Aside from political forces nevertheless, the consumption of beer in the United Kingdom is also impacted by other trends in the macro environment. One of the most relevant of these forces is represented by the consumption patterns in the UK. With an average of 97 liters of beer per capita, the United Kingdom is ranked the sixth largest beer consumer on the globe, preceded by Belgium and Denmark with 98 liters, Austria with 106 liters, Germany with 119 liters and Ireland with 155 liters (Nation Master, 2011). The table below reveals the 18 largest beer consuming countries:

Source: Nation Master, 2011

At a general level, it is assumed that the trend in the United Kingdom is that of an increasing level of alcohol consumption. In spite of this perception nevertheless, the statistics completed by the British Beer and Pub Association indicate that the trend has actually been a downward one, in which both male and female British citizens have decreased their consumption of alcoholic beverages. "It is widely assumed that we have a national culture in which alcohol consumption is on the increase. In fact average consumption has been falling since 2004. For men it fell from 17.2 units to 14.9 units between 1998 and 2006. By women, it fell from 6.5 to 6.3 (having risen to 7.6 in 2002)" (British Beer and Pub Association, 2008).

Alexis Akwagyiram at BBC identified and presented five additional features in the macro environment which have led to the decrease in the consumption of beer, specifically:

Health concerns

Food

Women

Cultural changes, and Fashion.

At the level of health, the general belief is that beer is unhealthy when compared to other alternative drinks, such as wine for instance. The common referral is made to the "beer belly" and the fact that the sustained consumption of beer can lead to the fattening of the individual. The members of the BBPA nevertheless argue that beer is less caloric and healthier than not only wine or spirits, but even more so healthier than milk or fruit juice.

At the level of food, the decline in beer sales is associated with the fact that most pubs have also come to sell food products in the locations. This has in effect led to a decrease in the consumption of beer, the beverage having been replaced with other products, some of them most appealing with a certain meal. In other words, as the pubs came to also sell food, their primary activity of beer retailing has decreased.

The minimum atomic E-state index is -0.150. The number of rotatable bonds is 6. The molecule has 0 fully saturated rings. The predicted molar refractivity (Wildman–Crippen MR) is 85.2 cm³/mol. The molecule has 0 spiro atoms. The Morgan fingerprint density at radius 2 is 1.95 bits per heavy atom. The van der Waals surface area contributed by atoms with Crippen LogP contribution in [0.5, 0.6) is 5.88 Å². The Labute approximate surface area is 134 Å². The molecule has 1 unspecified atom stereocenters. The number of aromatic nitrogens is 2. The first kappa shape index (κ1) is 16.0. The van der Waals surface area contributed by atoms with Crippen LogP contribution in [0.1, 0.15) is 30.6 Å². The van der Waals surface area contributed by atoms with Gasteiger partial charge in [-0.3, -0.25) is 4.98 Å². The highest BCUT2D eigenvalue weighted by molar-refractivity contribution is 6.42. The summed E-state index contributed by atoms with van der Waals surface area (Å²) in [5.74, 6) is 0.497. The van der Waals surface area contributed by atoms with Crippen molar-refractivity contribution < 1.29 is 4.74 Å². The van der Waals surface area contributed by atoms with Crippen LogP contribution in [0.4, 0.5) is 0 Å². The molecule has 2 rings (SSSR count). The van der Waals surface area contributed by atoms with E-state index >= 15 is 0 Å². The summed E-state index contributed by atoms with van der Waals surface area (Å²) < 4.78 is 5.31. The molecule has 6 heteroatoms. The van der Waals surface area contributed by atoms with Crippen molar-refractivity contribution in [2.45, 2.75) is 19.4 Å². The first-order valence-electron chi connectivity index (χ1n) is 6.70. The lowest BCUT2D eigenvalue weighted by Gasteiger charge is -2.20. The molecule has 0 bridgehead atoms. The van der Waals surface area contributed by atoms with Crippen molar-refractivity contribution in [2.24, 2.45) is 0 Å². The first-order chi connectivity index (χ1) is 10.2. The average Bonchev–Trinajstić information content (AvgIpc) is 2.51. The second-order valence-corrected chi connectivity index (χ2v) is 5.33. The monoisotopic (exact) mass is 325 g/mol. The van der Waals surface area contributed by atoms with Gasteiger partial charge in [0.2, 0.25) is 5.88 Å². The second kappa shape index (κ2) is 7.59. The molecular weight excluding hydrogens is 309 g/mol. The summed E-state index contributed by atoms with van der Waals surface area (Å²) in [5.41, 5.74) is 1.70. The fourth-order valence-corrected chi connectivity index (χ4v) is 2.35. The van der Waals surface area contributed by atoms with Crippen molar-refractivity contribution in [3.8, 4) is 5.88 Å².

In terms of the changes generated by women, these refer to the fact that women are now better paid than ever and as such targeted by pub owners. Historically, pubs were not places in which women would be allowed or in which they desired to spend time. Today nevertheless, pubs are attractions for both genders. And in an effort to make the pubs more female-friendly, owners have created new styles and new menus. But in this context, the women do not consume the beer, but prefer the wine. Akwagyiram points out that 36 per cent of female clients in pubs consumer wine, whereas only 14 per cent consume beer.

Probably the most important macro environmental forces are represented by the cultural changes. Traditionally, pubs were frequented by factory workers who ended their shifts and went to pubs to "replenish fluids and socialize" (Akwagyiram, 2007). Today, most Brits work in offices and the pubs have as such lost the customers drinking large amounts of beer each day. Also, another cultural impact has been generated by the campaigns against drinking and driving, which have also reduced the sale of beer.

Beer consumption in pubs was perceived as a pleasant means of socializing. But today, beer is cheaper in the supermarket and people prefer to drink it in front of the television, rather than go to the pub. Finally, another impact is represented by the greater access to drugs and the temptation to drugs, which once again decreases the interest in beer.

Ultimately, the fifth macro environmental force identified by Akwagyiram is represented by fashion in the sense that the pubs and other alcohol serving facilities have integrated fashionable drinks, into a wide diversity. This has also generated a decrease in the popularity of beer.

At an overall level, the forces described in this chapter are important, yet not exhaustive. Additionally, they have not only influenced the past and present of the beer and pub industry, but are expected to maintain their influence within the future as well.

3. Five Forces analysis

Porter's Five Forces analysis[END OF PREVIEW] . . . READ MORE